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Cystatin C Levels are Positively Correlated with both Aβ42 and Tau Levels in Cerebrospinal Fluid in Persons with Alzheimer's Disease, Mild Cognitive Impairment, and Healthy Controls
Uppsala University, Disciplinary Domain of Medicine and Pharmacy, Faculty of Medicine, Department of Public Health and Caring Sciences, Geriatrics.
Uppsala University, Disciplinary Domain of Medicine and Pharmacy, Faculty of Medicine, Department of Medical Sciences.ORCID iD: 0000-0003-2247-8454
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2010 (English)In: Journal of Alzheimer's Disease, ISSN 1387-2877, E-ISSN 1875-8908, Vol. 21, no 2, 471-478 p.Article in journal (Refereed) Published
Abstract [en]

Cystatin C is suggested to be involved in neurodegeneration and the development of Alzheimer's disease (AD) by binding to soluble amyloid-beta (Abeta) peptides. Studies of cystatin C levels in cerebrospinal fluid (CSF) in relation to risk of AD are conflicting and relations between cystatin C, Abeta42, and tau levels in CSF in AD, mild cognitive impairment (MCI), and healthy controls are unknown. The objective of this study was to investigate cystatin C, Abeta42, and tau levels in CSF in AD, MCI, and controls. As a secondary aim, the relationships between cystatin C, Abeta42, and tau levels across disease groups were investigated. Cystatin C, Abeta42, total tau, and phosphorylated tau levels in CSF were analyzed by turbidimetry (cystatin C) and xMAP Luminex technology (Abeta and tau) in persons with AD (n=101), MCI (n=84), and healthy control subjects (n=28). Mean cystatin C levels were similar in cases of AD (5.6 mumol/L +/- 1.7), MCI (5.4 mumol/L +/- 1.48), and controls (5.6 mumol/L +/- 1.6). However, CSF cystatin C levels were strongly and positively correlated with total tau and phosphorylated tau levels (r=0.61-0.81, p< 0.0001) and Abeta42 (r=0.35-0.65, p< 0.001) independent of age, gender, and APOE genotype. Mean CSF cystatin C levels did not differ between patients with AD and MCI and healthy controls. Interestingly, cystatin C levels were positively correlated with both tau and Abeta42 levels in CSF independent of age, gender, and APOE genotype.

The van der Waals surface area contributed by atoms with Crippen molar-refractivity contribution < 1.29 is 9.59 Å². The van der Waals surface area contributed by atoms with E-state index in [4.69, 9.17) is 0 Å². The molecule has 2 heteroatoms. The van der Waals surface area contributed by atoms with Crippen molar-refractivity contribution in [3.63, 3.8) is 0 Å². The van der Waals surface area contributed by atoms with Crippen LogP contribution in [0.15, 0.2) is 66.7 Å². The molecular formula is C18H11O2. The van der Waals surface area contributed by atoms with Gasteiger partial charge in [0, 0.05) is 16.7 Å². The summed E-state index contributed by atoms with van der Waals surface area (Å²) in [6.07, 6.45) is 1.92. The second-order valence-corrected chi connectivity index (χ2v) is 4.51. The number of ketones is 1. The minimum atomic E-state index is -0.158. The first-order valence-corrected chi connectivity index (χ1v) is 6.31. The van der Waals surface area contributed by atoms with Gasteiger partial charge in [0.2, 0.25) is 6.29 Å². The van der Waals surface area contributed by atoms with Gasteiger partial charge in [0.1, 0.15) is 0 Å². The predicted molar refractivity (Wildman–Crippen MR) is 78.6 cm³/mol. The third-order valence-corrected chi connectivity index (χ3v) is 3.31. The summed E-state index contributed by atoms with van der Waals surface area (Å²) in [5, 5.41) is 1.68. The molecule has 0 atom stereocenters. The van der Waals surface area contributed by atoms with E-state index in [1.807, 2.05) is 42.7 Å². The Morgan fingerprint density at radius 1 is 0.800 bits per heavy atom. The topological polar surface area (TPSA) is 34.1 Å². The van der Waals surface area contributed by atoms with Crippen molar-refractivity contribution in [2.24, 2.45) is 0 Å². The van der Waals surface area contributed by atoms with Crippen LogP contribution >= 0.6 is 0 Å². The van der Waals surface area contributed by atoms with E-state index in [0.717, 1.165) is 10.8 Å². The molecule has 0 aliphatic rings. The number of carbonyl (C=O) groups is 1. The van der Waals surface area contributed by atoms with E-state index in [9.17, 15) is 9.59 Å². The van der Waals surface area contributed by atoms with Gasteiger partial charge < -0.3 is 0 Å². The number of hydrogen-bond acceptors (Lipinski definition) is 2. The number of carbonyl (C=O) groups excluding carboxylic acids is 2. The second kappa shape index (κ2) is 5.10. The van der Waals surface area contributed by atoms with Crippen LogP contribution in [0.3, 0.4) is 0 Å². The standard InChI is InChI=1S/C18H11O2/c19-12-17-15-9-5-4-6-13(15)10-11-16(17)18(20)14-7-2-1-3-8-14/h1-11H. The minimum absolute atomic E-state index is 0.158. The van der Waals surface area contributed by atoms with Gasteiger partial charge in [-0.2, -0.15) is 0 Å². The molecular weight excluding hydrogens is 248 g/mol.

Place, publisher, year, edition, pages
2010. Vol. 21, no 2, 471-478 p.
Keyword [en]
Alzheimer's disease, biomarkers, case control study, cystatin C, epidemiology, risk factor
National Category
Medical and Health Sciences
Identifiers
URN: urn:nbn:se:uu:diva-130132DOI: 10.3233/JAD-2010-091594ISI: 000281887600013PubMedID: 20555147OAI: oai:DiVA.org:uu-130132DiVA: diva2:357157
Available from: 2010-10-15 Created: 2010-09-01 Last updated: 2017-12-12Bibliographically approved
In thesis
1. Amyloid β-protein, Cystatin C and Cathepsin B as Biomarkers of Alzheimer's Disease
Open this publication in new window or tab >>Amyloid β-protein, Cystatin C and Cathepsin B as Biomarkers of Alzheimer's Disease
2010 (English)Doctoral thesis, comprehensive summary (Other academic)
Abstract [en]

It is suggested that Alzheimer’s disease (AD) is caused by an imbalance between production, degradation and clearance of the amyloid-β (Aβ) protein. This imbalance leads to aggregation of Aβ and tau proteins and neurodegeneration in the brain. Today there is increasing evidence that the balance between the protease cathepsin B and the protease inhibitor cystatin C affects the tendency for Aβ to aggregate. The primary aim of this thesis was to investigate Aβ, cystatin C and cathepsin B levels in blood and cerebro-spinal fluid (CSF) in relation to the risk of AD.

Studies I & II were based on the re-examinations of participants, at ages 70 and 77, in the Uppsala Longitudinal Study of Adult Men (ULSAM), a community-based prospective study initiated in 1970 (participants then being 50 years of age). In ULSAM, low plasma Aβ1-40 (Study I) and low serum cystatin C levels (Study II) were associated with a higher risk of AD. Studies III & IV were based on a cross-sectional sample of people with AD, mild cognitive impairment and healthy controls, recruited at three Swedish Memory Disorder units: Uppsala University Hospital, Uppsala, Skåne University Hospital, Malmö, and Karolinska University Hospital, Huddinge, Stockholm. In Study III, CSF cystatin C levels were positively correlated with both Aβ1-42 and tau levels. In Study IV, individuals with AD had higher mean plasma cathepsin B levels than healthy controls.

In conclusion, low plasma Aβ1-40 and low serum cystatin C levels may precede clinically manifest AD in elderly men, cystatin C levels are positively correlated with Aβ1-42 and tau levels in CSF, and mean plasma cathepsin B levels are higher in people with AD compared to healthy controls. In addition to Aβ1-42 and tau levels in CSF, Aβ1-40, cystatin C and cathepsin B levels in blood may reflect the risk of AD.

Place, publisher, year, edition, pages
Uppsala: Acta Universitatis Upsaliensis, 2010. 64 p.
Series
Digital Comprehensive Summaries of Uppsala Dissertations from the Faculty of Medicine, ISSN 1651-6206 ; 626
Keyword
Alzheimer´s disease, amyloid β-protein, cystatin C, cathepsin B, biomarkers, risk factors, epidemiology
National Category
Geriatrics
Research subject
Medicine
Identifiers
urn:nbn:se:uu:diva-132175 (URN)978-91-554-7956-5 (ISBN)
Public defence
2011-01-20, Enghoffsalen, Ing. 50, bv, Akademiska sjukhuset, Uppsala, 13:00 (English)
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Available from: 2010-12-20 Created: 2010-10-15 Last updated: 2017-01-25Bibliographically approved

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Sundelöf, JohanSundstrom, JohanLarsson, AndersIngelsson, MartinBasun, HansLannfelt, Lars

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